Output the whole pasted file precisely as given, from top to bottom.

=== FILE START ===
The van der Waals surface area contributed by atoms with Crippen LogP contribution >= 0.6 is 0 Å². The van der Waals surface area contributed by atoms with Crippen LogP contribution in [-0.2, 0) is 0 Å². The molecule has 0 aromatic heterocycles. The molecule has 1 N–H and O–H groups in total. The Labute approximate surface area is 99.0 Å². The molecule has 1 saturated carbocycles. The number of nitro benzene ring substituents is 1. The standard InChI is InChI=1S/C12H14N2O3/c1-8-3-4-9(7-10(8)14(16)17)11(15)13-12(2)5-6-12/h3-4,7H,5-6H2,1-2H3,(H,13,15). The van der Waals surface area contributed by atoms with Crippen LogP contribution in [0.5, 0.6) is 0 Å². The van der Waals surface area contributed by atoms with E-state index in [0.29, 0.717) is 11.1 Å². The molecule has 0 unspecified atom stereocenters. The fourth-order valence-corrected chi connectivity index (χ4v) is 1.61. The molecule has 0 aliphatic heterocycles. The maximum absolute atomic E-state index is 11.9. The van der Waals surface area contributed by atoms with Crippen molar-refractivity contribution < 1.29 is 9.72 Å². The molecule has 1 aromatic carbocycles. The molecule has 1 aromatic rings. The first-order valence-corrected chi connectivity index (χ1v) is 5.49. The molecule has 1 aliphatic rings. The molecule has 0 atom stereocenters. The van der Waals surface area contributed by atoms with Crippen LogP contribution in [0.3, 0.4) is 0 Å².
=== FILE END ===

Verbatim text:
The van der Waals surface area contributed by atoms with Crippen LogP contribution >= 0.6 is 0 Å². The van der Waals surface area contributed by atoms with Crippen LogP contribution in [-0.2, 0) is 0 Å². The molecule has 0 aromatic heterocycles. The molecule has 1 N–H and O–H groups in total. The Labute approximate surface area is 99.0 Å². The molecule has 1 saturated carbocycles. The number of nitro benzene ring substituents is 1. The standard InChI is InChI=1S/C12H14N2O3/c1-8-3-4-9(7-10(8)14(16)17)11(15)13-12(2)5-6-12/h3-4,7H,5-6H2,1-2H3,(H,13,15). The van der Waals surface area contributed by atoms with Crippen LogP contribution in [0.5, 0.6) is 0 Å². The van der Waals surface area contributed by atoms with E-state index in [0.29, 0.717) is 11.1 Å². The molecule has 0 unspecified atom stereocenters. The fourth-order valence-corrected chi connectivity index (χ4v) is 1.61. The molecule has 0 aliphatic heterocycles. The maximum absolute atomic E-state index is 11.9. The van der Waals surface area contributed by atoms with Crippen molar-refractivity contribution < 1.29 is 9.72 Å². The molecule has 1 aromatic carbocycles. The molecule has 1 aromatic rings. The first-order valence-corrected chi connectivity index (χ1v) is 5.49. The molecule has 1 aliphatic rings. The molecule has 0 atom stereocenters. The van der Waals surface area contributed by atoms with Crippen LogP contribution in [0.3, 0.4) is 0 Å².